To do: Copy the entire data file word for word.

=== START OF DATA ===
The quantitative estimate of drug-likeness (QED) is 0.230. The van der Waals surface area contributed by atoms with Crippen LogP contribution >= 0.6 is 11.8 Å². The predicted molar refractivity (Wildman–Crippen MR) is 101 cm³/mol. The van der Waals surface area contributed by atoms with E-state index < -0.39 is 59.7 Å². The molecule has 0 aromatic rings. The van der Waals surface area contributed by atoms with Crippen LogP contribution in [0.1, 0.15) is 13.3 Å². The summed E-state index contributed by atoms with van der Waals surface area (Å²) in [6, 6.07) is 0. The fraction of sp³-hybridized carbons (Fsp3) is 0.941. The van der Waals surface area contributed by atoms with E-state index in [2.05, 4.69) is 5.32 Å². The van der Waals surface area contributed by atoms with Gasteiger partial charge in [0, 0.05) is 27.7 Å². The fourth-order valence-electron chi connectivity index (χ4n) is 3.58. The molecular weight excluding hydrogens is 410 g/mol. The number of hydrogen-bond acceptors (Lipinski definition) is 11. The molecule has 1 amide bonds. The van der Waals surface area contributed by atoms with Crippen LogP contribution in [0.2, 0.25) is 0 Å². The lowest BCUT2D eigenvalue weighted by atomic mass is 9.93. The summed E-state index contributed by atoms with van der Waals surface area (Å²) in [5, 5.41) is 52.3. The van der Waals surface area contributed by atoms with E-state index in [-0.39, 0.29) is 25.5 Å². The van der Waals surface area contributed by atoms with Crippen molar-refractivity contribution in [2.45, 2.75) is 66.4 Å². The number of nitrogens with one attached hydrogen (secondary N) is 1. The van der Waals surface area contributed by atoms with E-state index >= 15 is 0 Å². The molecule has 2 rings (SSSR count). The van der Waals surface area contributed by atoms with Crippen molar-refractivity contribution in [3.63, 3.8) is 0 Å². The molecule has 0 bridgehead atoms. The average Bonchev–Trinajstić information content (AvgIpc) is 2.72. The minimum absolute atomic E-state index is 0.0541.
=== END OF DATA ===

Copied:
The quantitative estimate of drug-likeness (QED) is 0.230. The van der Waals surface area contributed by atoms with Crippen LogP contribution >= 0.6 is 11.8 Å². The predicted molar refractivity (Wildman–Crippen MR) is 101 cm³/mol. The van der Waals surface area contributed by atoms with E-state index < -0.39 is 59.7 Å². The molecule has 0 aromatic rings. The van der Waals surface area contributed by atoms with Crippen LogP contribution in [0.1, 0.15) is 13.3 Å². The summed E-state index contributed by atoms with van der Waals surface area (Å²) in [6, 6.07) is 0. The fraction of sp³-hybridized carbons (Fsp3) is 0.941. The van der Waals surface area contributed by atoms with E-state index in [2.05, 4.69) is 5.32 Å². The van der Waals surface area contributed by atoms with Gasteiger partial charge in [0, 0.05) is 27.7 Å². The fourth-order valence-electron chi connectivity index (χ4n) is 3.58. The molecular weight excluding hydrogens is 410 g/mol. The number of hydrogen-bond acceptors (Lipinski definition) is 11. The molecule has 1 amide bonds. The van der Waals surface area contributed by atoms with Crippen LogP contribution in [0.2, 0.25) is 0 Å². The lowest BCUT2D eigenvalue weighted by atomic mass is 9.93. The summed E-state index contributed by atoms with van der Waals surface area (Å²) in [5, 5.41) is 52.3. The van der Waals surface area contributed by atoms with E-state index in [-0.39, 0.29) is 25.5 Å². The van der Waals surface area contributed by atoms with Crippen molar-refractivity contribution in [2.45, 2.75) is 66.4 Å². The number of nitrogens with one attached hydrogen (secondary N) is 1. The van der Waals surface area contributed by atoms with E-state index >= 15 is 0 Å². The molecule has 2 rings (SSSR count). The van der Waals surface area contributed by atoms with Crippen molar-refractivity contribution in [3.63, 3.8) is 0 Å². The molecule has 0 bridgehead atoms. The average Bonchev–Trinajstić information content (AvgIpc) is 2.72. The minimum absolute atomic E-state index is 0.0541.